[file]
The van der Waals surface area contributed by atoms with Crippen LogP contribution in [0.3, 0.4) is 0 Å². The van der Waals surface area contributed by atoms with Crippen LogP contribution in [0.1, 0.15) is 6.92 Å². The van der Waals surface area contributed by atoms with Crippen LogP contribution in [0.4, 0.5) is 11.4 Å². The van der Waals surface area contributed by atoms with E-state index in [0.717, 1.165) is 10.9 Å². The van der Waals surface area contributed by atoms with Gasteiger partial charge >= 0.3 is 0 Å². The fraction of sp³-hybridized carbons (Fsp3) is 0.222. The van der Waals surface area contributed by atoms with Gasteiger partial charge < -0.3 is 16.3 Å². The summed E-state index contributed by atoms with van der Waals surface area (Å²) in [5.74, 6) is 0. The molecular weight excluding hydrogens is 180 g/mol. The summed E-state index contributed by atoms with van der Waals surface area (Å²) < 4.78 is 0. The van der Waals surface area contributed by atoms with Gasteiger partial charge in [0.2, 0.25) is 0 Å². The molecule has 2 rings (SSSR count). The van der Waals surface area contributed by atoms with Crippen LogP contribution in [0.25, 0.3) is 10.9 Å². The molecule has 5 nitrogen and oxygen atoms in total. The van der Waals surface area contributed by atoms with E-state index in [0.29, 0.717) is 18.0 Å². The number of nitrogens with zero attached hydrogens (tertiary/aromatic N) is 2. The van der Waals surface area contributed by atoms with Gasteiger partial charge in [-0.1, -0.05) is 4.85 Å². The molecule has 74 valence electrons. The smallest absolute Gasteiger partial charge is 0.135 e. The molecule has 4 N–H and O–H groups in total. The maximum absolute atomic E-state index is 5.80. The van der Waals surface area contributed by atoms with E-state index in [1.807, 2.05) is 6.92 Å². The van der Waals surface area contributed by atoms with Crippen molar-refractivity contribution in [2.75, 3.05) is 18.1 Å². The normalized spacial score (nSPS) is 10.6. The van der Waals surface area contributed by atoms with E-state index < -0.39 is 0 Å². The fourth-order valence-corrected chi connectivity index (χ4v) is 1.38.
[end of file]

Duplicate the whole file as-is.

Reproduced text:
The van der Waals surface area contributed by atoms with Crippen LogP contribution in [0.3, 0.4) is 0 Å². The van der Waals surface area contributed by atoms with Crippen LogP contribution in [0.1, 0.15) is 6.92 Å². The van der Waals surface area contributed by atoms with Crippen LogP contribution in [0.4, 0.5) is 11.4 Å². The van der Waals surface area contributed by atoms with E-state index in [0.717, 1.165) is 10.9 Å². The van der Waals surface area contributed by atoms with Gasteiger partial charge >= 0.3 is 0 Å². The fraction of sp³-hybridized carbons (Fsp3) is 0.222. The van der Waals surface area contributed by atoms with Gasteiger partial charge < -0.3 is 16.3 Å². The summed E-state index contributed by atoms with van der Waals surface area (Å²) in [5.74, 6) is 0. The molecular weight excluding hydrogens is 180 g/mol. The summed E-state index contributed by atoms with van der Waals surface area (Å²) < 4.78 is 0. The van der Waals surface area contributed by atoms with Gasteiger partial charge in [0.2, 0.25) is 0 Å². The molecule has 2 rings (SSSR count). The van der Waals surface area contributed by atoms with Crippen LogP contribution in [0.25, 0.3) is 10.9 Å². The molecule has 5 nitrogen and oxygen atoms in total. The van der Waals surface area contributed by atoms with E-state index in [0.29, 0.717) is 18.0 Å². The number of nitrogens with zero attached hydrogens (tertiary/aromatic N) is 2. The van der Waals surface area contributed by atoms with Gasteiger partial charge in [-0.1, -0.05) is 4.85 Å². The molecule has 74 valence electrons. The smallest absolute Gasteiger partial charge is 0.135 e. The molecule has 4 N–H and O–H groups in total. The maximum absolute atomic E-state index is 5.80. The van der Waals surface area contributed by atoms with E-state index in [1.807, 2.05) is 6.92 Å². The van der Waals surface area contributed by atoms with Crippen molar-refractivity contribution in [2.75, 3.05) is 18.1 Å². The normalized spacial score (nSPS) is 10.6. The van der Waals surface area contributed by atoms with E-state index < -0.39 is 0 Å². The fourth-order valence-corrected chi connectivity index (χ4v) is 1.38.